|There are many reasons I feel we should allow
President George W. Bush to continue to lead this great nation, but the
best reason is the fact that he admits his reliance on God.
And why do you think President Bush gets so much flak from the liberal press about his faith and John Kerry is applauded for hjis professions of faith?
It would be that the faithallergic fear that President Bush is actually sincere about his faith.
If you will recall, if you watched the debates, Bush made no secret of his reliance on God. But it was not him, but John Kerry who was citing scripture - or trying to...and it was Kerry who said, "My faith affects everything that I do, in truth".
Yet the mainstream media secularist continue to depict Bush, not Kerry, as some fire-breathing colonial Puritan whose rigid faith is both an enemy to reason - even reality - and to the nation itself.
And though the media's persistent dogging of President Bush's faith is part of the anti-Christian phenomenon as David Limbaugh described in his book "Persecution," there is something more at work here.
Limbaugh says there is a method, beyond Christian-bashing, to this pragmatic secular media madness. They don' just want to paint George Bush as an intolerant Christian bigot, but as a person whose world view blinds him to facts, reason and reality.
A marathon article appearing in the New Yourk Times Magazine by Ron Suskind, profiles the president as a close-minded, simplistic dogmatist who believes he's on a mission from God. Bush's faith also imples him to demand blind obedience from his advisers, shutting out facts or advice he doesn't want to hear or that doesn't comport with his faith, The writer stated.
||"Once he makes a decision - often swiftly,
based on a creed of moral position, he expects complete faith in its rightness,"
Suskind insinuates that if a person heavily relies on God, he will ignore the "facts on the ground." That is, faith and reason, faith and facts, faith and reality, are all mutually exclusive.
And he quotes another critic as saying that when faith "certifies our rightousness that can be a dangerous thing. Then it pushes self-critiism aside. Thjere's no reflection".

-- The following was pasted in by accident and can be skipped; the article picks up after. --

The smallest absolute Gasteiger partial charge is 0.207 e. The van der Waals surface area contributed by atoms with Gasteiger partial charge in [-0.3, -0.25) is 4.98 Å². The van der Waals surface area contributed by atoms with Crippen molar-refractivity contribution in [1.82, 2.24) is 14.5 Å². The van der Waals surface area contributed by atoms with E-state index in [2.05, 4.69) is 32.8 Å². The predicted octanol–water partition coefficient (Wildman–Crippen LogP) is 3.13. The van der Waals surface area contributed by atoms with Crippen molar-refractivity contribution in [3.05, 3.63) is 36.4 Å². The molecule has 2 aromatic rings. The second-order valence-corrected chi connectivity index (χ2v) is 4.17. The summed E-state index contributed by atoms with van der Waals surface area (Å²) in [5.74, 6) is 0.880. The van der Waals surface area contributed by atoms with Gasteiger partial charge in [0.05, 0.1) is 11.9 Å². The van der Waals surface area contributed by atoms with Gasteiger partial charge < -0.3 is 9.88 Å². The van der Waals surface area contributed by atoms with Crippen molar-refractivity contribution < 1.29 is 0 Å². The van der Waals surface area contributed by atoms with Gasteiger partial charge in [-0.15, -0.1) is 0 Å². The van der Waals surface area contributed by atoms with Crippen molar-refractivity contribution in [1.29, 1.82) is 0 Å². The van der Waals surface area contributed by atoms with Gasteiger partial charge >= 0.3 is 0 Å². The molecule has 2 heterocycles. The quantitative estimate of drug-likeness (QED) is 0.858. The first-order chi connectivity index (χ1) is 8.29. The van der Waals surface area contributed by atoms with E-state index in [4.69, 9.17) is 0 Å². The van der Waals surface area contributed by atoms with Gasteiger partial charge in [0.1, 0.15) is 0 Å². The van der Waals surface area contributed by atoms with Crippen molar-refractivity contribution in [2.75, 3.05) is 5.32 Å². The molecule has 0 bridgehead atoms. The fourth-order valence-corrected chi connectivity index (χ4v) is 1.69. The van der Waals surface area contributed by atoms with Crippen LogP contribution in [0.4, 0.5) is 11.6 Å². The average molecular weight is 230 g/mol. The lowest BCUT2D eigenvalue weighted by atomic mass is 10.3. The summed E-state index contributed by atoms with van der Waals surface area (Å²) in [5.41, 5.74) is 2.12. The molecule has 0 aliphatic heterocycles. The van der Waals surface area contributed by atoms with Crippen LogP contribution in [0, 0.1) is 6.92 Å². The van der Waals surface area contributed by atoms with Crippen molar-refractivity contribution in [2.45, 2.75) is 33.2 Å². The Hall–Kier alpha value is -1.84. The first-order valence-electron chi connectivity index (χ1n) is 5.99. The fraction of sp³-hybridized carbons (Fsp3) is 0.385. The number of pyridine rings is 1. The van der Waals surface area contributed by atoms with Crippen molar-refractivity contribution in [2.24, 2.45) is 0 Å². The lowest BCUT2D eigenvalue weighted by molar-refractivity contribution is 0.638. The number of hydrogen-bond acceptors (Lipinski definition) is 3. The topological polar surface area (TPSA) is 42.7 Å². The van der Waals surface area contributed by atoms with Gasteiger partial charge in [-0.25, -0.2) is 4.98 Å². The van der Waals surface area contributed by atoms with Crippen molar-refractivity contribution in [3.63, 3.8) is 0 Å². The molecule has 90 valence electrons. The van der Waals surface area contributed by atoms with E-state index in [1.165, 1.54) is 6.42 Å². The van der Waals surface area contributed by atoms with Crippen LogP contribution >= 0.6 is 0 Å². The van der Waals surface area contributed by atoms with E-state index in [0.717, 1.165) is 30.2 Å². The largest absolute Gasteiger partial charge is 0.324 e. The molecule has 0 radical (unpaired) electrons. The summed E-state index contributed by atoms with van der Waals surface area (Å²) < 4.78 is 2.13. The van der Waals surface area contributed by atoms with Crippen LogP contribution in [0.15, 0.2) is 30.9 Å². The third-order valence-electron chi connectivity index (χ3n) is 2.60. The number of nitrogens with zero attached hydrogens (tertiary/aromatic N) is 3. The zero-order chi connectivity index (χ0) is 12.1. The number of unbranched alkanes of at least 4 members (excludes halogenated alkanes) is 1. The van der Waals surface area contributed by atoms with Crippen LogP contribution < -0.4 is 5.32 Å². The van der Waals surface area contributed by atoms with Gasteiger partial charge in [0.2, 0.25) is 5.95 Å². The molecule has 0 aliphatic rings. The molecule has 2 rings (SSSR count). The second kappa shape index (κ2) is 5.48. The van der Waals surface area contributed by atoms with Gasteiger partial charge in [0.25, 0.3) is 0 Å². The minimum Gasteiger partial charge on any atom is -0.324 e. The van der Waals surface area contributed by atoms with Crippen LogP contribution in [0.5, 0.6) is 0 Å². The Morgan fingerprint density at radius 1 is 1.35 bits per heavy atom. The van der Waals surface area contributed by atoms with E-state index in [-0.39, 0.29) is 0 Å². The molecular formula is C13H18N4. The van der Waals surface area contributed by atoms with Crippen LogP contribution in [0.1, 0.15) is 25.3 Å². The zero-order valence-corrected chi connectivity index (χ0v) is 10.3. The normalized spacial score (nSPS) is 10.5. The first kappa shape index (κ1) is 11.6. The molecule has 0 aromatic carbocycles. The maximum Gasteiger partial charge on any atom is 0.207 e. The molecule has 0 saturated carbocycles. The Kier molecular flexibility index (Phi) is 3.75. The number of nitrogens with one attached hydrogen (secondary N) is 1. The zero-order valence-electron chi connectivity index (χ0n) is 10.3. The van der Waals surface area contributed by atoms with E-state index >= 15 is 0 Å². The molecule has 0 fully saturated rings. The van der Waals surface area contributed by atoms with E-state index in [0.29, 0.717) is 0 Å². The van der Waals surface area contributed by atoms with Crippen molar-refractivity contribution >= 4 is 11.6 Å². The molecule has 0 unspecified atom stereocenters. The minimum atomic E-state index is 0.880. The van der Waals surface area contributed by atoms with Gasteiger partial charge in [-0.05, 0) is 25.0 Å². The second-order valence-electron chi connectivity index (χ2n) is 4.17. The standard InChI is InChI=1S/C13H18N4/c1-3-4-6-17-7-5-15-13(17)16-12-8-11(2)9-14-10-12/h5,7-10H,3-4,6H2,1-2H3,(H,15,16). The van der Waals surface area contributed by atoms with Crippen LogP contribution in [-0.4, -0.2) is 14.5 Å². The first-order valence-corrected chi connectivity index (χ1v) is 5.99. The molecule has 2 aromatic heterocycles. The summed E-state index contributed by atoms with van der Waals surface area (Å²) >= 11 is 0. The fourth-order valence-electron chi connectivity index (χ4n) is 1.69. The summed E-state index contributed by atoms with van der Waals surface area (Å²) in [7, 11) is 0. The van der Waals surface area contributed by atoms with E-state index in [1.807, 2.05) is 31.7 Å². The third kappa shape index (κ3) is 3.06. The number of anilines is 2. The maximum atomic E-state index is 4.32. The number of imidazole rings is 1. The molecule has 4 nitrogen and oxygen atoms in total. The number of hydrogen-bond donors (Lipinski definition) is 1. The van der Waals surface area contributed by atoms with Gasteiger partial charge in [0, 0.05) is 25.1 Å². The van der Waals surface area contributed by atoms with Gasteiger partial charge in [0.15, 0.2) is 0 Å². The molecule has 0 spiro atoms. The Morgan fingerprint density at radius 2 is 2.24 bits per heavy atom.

Limbaugh says Suskind is wrong in every particular.
The "American experiment in self-governance" didn't just "deal with," but was based on the framers of the constitution's Christian faith.
Faith and reason are complementary, not incompatible. Presiden Bush did bas his decision to attack Iraw on the available evidence - not his faith. And the president doesn't have amessianic complex. but relies on God for strength and guidance - as do millions and millions of Christians nationwide, for all of whom Suskid demonstrates his comtempt.
President Bush's Christianity is not an enemy of his reason or deliberation. It is not an enemy of his fact-based decisions or self-reflection. It is the rock upon which he depends in these exceedingly tough tinmes.
Even extreme church-state separatist, until recently, didn't make the absurd demand that our leaders divorce their faith from their governance. Nor are they requireing it of John Kerry.
What's clear is that secularists like Suskind don't believe that strong, committed Christians are well suited ofr governance. It's also clear they don't worry about John Kerry in this regard, which speaks volumes about their assessment of the sincerity of Kerry's professions of faith.
So we are to believe that self-professing Christians may still hold office, provided they either aren't sincere about their faith or they keep it in the closed with the door closed and the lock secured.
In this day and age of terorist and other threats agains this great country, I feel much more at ease with a president who admits he draws his strength from God.
Is there a better reason to vote for George W. Bush??
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